New technology could mitigate 6.8 gigatons of CO2 annually

Utilizing recycled CO2 could mitigate 6.8 gigatonnes of CO2 annually
New technology could mitigate 6.8 gigatons of CO2 annually
Carbon capturing

Research conducted by Columbia University’s SIPA Centre on Global Energy Policy is bringing a new outlook to manufacturing with carbon. Researchers suggest that utilizing recycled CO2, captured either from industrial sources or the ambient air, for the production of chemicals, materials, and fuels could mitigate 6.8 gigatonnes of CO2 annually. 

Noteworthy progress in this domain is being made by the company Twelve. Twelve employs carbon transformation technology to convert captured CO2 into products conventionally derived from fossil fuels. The company refers to this process as, “industrial photosynthesis.” The process entails captured CO2, water, and renewable energy collaborating to generate novel, valuable carbon-based goods.

The technology utilizes an efficient CO2-reducing catalyst. Leveraging this innovation, the company has engineered a “plug-and-play” reactor capable of seamlessly integrating into existing industrial systems. This reactor captures carbon and converts it into intricate hydrocarbons, which then serve as fundamental components for innovative products. These components can build competitive chemicals and fuels that can seamlessly integrate into established supply chains.

Twelve is already partnering with the likes of Mercedes-Benz, Procter & Gamble, Shopify, NASA, and the US Air Force. Their aim is to curtail emissions and fabricate novel ‘CO2Made’ commodities. Notable examples include a collaborative creation of sunglasses with the sustainable fashion brand Pangaia and the development of a carbon-neutral, sustainable aviation fuel named E-Jet. The company recently initiated construction on its inaugural E-Jet fuel production facility.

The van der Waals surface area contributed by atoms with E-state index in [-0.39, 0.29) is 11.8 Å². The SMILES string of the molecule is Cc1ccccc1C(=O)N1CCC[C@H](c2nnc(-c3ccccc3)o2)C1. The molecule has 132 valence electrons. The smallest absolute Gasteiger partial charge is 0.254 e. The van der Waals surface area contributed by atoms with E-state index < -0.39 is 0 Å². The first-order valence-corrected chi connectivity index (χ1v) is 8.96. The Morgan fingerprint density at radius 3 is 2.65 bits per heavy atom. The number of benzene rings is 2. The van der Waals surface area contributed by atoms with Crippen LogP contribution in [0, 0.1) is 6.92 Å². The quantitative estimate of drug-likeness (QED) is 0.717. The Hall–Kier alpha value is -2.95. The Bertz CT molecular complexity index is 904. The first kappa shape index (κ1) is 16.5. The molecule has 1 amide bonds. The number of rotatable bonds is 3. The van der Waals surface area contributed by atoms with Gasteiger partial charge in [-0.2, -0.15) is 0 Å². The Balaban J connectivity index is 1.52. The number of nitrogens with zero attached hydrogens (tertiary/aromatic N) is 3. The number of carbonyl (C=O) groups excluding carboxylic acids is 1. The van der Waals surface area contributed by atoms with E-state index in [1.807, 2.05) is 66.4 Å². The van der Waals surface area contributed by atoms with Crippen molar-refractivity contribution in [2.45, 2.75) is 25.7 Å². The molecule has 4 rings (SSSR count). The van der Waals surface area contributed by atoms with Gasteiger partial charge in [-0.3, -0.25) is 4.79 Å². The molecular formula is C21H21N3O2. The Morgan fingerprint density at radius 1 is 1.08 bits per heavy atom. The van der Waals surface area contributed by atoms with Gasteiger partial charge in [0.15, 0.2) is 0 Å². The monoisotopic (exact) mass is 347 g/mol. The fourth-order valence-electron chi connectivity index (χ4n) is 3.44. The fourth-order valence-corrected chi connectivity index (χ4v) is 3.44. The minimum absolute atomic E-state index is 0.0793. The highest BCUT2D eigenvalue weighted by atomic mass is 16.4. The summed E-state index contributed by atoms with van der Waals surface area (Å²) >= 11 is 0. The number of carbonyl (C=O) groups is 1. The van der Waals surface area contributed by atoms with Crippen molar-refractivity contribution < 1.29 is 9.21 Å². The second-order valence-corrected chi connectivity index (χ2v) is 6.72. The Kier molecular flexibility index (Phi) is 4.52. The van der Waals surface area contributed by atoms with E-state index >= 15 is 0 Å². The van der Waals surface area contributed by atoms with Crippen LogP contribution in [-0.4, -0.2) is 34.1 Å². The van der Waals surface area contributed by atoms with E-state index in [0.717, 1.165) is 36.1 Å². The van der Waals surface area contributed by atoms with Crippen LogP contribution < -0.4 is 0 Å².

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NCCC and Aramco 

The promising practice has shown signs of emerging in the region. Just last month Norwegian Carbon Capture Company announced its partnership with Saudi’s Aramco. The partnership explores opportunities for carbon capture, utilization and storage, and industrial modularization in Saudi Arabia. 

In line with the Middle East Green Initiative, which aims to reduce CO2 emissions by 670 million tons every year, this partnership would reduce carbon emissions from industries across the region. “We are pleased to announce this opportunity with Aramco that aims to support Saudi Arabia’s Vision 2030 and the Kingdom’s Net Zero 2060 ambition,” said Aker Carbon Capture CEO, Egil Fagerland, after signing the two-year deal with Aramco Executive Vice President (Technical Services), Ahmad Al Sa’adi.


Qatar is following suit, with CCUS advancements underway. The first MENA CCUS Forum took place in Qatar recently.  The nation, which aims to reduce greenhouse gas emissions by 25% by 2030, is heavily focused on sustainable infrastructure. They plan to store more than 11 million tons of C02 per year by 2035 in large-scale Carbon Capture and Storage facilities. 

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